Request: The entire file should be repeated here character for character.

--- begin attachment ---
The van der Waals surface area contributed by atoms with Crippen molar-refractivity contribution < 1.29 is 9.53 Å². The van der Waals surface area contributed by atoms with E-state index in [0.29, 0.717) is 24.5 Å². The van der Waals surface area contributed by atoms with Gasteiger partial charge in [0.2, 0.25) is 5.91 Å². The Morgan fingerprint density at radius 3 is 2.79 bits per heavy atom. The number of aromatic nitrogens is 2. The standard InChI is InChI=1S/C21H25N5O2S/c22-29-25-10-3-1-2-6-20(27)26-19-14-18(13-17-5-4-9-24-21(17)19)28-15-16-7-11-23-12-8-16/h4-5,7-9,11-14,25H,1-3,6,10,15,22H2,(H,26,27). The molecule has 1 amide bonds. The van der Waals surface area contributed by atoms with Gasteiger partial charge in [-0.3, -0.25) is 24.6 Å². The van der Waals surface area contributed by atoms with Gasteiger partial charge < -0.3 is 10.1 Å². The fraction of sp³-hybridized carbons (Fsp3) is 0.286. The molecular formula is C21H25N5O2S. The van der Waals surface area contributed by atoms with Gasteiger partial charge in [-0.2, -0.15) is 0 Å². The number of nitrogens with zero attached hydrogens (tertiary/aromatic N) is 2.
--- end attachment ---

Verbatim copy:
The van der Waals surface area contributed by atoms with Crippen molar-refractivity contribution < 1.29 is 9.53 Å². The van der Waals surface area contributed by atoms with E-state index in [0.29, 0.717) is 24.5 Å². The van der Waals surface area contributed by atoms with Gasteiger partial charge in [0.2, 0.25) is 5.91 Å². The Morgan fingerprint density at radius 3 is 2.79 bits per heavy atom. The number of aromatic nitrogens is 2. The standard InChI is InChI=1S/C21H25N5O2S/c22-29-25-10-3-1-2-6-20(27)26-19-14-18(13-17-5-4-9-24-21(17)19)28-15-16-7-11-23-12-8-16/h4-5,7-9,11-14,25H,1-3,6,10,15,22H2,(H,26,27). The molecule has 1 amide bonds. The van der Waals surface area contributed by atoms with Gasteiger partial charge in [-0.3, -0.25) is 24.6 Å². The van der Waals surface area contributed by atoms with Gasteiger partial charge < -0.3 is 10.1 Å². The fraction of sp³-hybridized carbons (Fsp3) is 0.286. The molecular formula is C21H25N5O2S. The van der Waals surface area contributed by atoms with Gasteiger partial charge in [-0.2, -0.15) is 0 Å². The number of nitrogens with zero attached hydrogens (tertiary/aromatic N) is 2.